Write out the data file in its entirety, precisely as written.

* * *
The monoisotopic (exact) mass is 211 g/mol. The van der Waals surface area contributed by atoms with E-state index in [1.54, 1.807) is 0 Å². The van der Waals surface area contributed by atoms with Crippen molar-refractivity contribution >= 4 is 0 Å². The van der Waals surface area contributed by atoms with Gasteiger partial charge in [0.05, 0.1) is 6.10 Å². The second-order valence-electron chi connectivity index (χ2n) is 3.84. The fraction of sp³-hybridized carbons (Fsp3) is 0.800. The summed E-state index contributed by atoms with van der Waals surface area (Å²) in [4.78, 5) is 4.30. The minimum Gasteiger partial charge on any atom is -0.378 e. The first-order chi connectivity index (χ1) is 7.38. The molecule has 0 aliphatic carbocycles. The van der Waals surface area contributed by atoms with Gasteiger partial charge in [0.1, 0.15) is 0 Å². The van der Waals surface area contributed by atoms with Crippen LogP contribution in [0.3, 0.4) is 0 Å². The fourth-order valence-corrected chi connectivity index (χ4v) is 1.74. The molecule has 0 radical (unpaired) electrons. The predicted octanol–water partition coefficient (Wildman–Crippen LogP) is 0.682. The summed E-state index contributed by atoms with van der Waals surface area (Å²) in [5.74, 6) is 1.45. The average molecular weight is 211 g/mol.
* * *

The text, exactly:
The monoisotopic (exact) mass is 211 g/mol. The van der Waals surface area contributed by atoms with E-state index in [1.54, 1.807) is 0 Å². The van der Waals surface area contributed by atoms with Crippen molar-refractivity contribution >= 4 is 0 Å². The van der Waals surface area contributed by atoms with Gasteiger partial charge in [0.05, 0.1) is 6.10 Å². The second-order valence-electron chi connectivity index (χ2n) is 3.84. The fraction of sp³-hybridized carbons (Fsp3) is 0.800. The summed E-state index contributed by atoms with van der Waals surface area (Å²) in [4.78, 5) is 4.30. The minimum Gasteiger partial charge on any atom is -0.378 e. The first-order chi connectivity index (χ1) is 7.38. The molecule has 0 aliphatic carbocycles. The van der Waals surface area contributed by atoms with Gasteiger partial charge in [0.1, 0.15) is 0 Å². The van der Waals surface area contributed by atoms with Crippen LogP contribution in [0.3, 0.4) is 0 Å². The fourth-order valence-corrected chi connectivity index (χ4v) is 1.74. The molecule has 0 radical (unpaired) electrons. The predicted octanol–water partition coefficient (Wildman–Crippen LogP) is 0.682. The summed E-state index contributed by atoms with van der Waals surface area (Å²) in [5.74, 6) is 1.45. The average molecular weight is 211 g/mol.